Theater

A Tony To Die For

He leads Milwaukee Rep’s most incisive musical to date, ‘West Side Story’

By - Sep 23rd, 2019 01:43 pm
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Milwaukee Repertory Theater presents West Side Story in the Quadracci Powerhouse September 17 – October 27, 2019. Left to right: Liesl Collazo and Jeffrey Kringer. Photo by Michael Brosilow.

Milwaukee Repertory Theater presents West Side Story in the Quadracci Powerhouse September 17 – October 27, 2019. Left to right: Liesl Collazo and Jeffrey Kringer. Photo by Michael Brosilow.

Most people know “West Side Story” from a 1961 movie version brought back to the big screen this year by TV’s Turner Movie Classics. Its singing leads were dubbed. It needed the adept ministrations of two directors, Robert Wise and original choreographer Jerome Robbins, to stir life within the star system. But next year, film director Steven Spielberg is promising a “West Side Story” timely to a new America and in December Broadway begins “modernized previews” advertising real Latinos as the Sharks.

Milwaukee doesn’t have to wait. The Latino Sharks are the real deal in the Milwaukee Rep version running through October 27. The dancers are outlandishly agile on the floor and on their feet. In fact, for large chunks and overall vision, this is the best musical artistic director Mark Clements has helmed on the mainstage.

Clements has re-established that this musical belongs most mightily on the live stage, with a poetic and symbolic intention that far outweighs its street gang milieu – you know, the Jets and Sharks fighting for a piece of New York turf. The would-be snappy dialog outside the songs shows some age, but the passions underlying the music and the characters resonate.

Clements restores to the original what the 1961 movie had the most difficulty with – the sudden and fevered romance of the Tony and Maria characters (the Pole and the Puerto Rican), with the Tony here, Jeffrey Kringer, the best Milwaukee has experienced in both singing and emoting. His Maria, Liesl Collazo, almost keep pace until the extra sugar in the part catches up. But both sing powerfully in solos and duets, with Kringer in particular providing the relaxed certainty of full-throated ardor without which the musical fails despite the familiarity and fascination of a Leonard Bernstein score of unconventional harmonics and feisty jazz. Were Kringer not such an astounding debut for the Rep, I suspect Collazo’s Maria would get greater appreciation.

The original lyricist, Stephen Sondheim, later said some harsh things about his rhyming choices and worried whether the Tony-Maria dilemmas came emotionally near enough to the Romeo and Juliet original. He may have been right about some excursions, like the bridal shop faux wedding. But elsewhere Clements is rebutting Sondheim almost point by point, demonstrating how theatrical insight can overcome second-guessing.

Occasionally Clements seeks more symbolism than the musical’s spine can stand. But either he or Kringer came up with a powerhouse reality in a death scene that makes us suffer. And the ballet sequence eliminated in the film is evocatively danced and sung, one of the surprising pleasures of this version.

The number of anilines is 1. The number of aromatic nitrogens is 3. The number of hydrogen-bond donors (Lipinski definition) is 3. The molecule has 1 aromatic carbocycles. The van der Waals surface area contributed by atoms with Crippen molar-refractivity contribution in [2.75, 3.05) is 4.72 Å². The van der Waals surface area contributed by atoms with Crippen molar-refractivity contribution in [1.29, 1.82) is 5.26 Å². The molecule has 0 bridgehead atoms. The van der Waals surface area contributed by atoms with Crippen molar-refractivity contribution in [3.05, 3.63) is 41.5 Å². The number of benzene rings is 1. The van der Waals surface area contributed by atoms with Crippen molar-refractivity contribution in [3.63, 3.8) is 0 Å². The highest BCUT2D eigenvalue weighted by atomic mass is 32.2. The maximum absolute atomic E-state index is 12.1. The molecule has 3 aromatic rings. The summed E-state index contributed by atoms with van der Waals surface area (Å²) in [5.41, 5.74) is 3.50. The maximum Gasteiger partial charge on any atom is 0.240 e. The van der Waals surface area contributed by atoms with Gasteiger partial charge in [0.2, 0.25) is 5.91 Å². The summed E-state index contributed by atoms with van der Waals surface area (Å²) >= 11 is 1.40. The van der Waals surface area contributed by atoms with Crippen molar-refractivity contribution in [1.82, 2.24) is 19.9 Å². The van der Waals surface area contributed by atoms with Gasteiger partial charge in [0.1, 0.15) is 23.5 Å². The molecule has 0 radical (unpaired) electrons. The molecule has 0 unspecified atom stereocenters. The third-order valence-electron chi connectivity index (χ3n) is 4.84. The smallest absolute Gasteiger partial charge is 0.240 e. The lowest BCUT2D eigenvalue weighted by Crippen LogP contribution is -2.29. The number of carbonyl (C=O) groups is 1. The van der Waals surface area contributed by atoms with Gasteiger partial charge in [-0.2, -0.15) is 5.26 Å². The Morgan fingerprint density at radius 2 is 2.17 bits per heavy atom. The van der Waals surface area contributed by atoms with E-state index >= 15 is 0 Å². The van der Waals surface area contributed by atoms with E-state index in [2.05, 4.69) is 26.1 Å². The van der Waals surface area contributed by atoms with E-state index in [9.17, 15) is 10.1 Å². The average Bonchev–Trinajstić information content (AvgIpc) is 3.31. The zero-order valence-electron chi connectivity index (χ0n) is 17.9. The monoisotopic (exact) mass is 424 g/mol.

The pointed overlay – it’s as if the Rep is quietly reminding us that gun violence and tragic indifference to Puerto Rico are hardly strangers to our shores 62 years later.

One stretch in the first act –“Something’s Coming” to “Dance at the Gym” to “Maria” to the balcony scene to  “America” to “Cool” – set a formidable future standard for the Milwaukee Rep.

Aided by Yael Lubetzky’s remarkable lighting patterns, choreographer Jon Rua has not been afraid to play with the original Robbins choreography for a three-sided stage, while Todd Edward Ivins’ stage design has cleared the front and uses mobile props and upstage scaffolds, balconies and wire fences to rotate the action swiftly.

There may be some sound wizardry at work but that should not detract from huzzahs for the six piece orchestra led by Dan Kazemi. Technically the production feeds back into Clements’ vision. Rather than showing off, each element is subtly integrated.

One caveat is that the actor-dancers needed for the Jets and the Sharks seem a tad too polished – and punch too hard — for the gang aura of the 1950s. Most theatergoers will accept the convention (polished training that belies the image of spontaneity) but it does hurt in the casting of Jacob Burns as Riff.

Even if some of the men seem a tad beyond the rumble-like posturing, they and their assorted women can move and mimic. Among the standouts as dancer and singer are Courtney Arango as Anita and Hope Endrenyl as a startlingly good Anybodys. The adults in this musical are almost thankless clichés, so be thankful for Rep veterans like James Pickering and Jonathan Wainwright.

Have you noticed how musicals and songs from more than a half century ago are enjoying a national revival? It’s because of both new colors and old verities our culture finds in them. Milwaukee theaters may actually be ahead of the curve.

“West Side Story” Gallery

Dominique Paul Noth served for decades as film and drama critic, later senior editor for features at the Milwaukee Journal. You’ll find his blog here and here.

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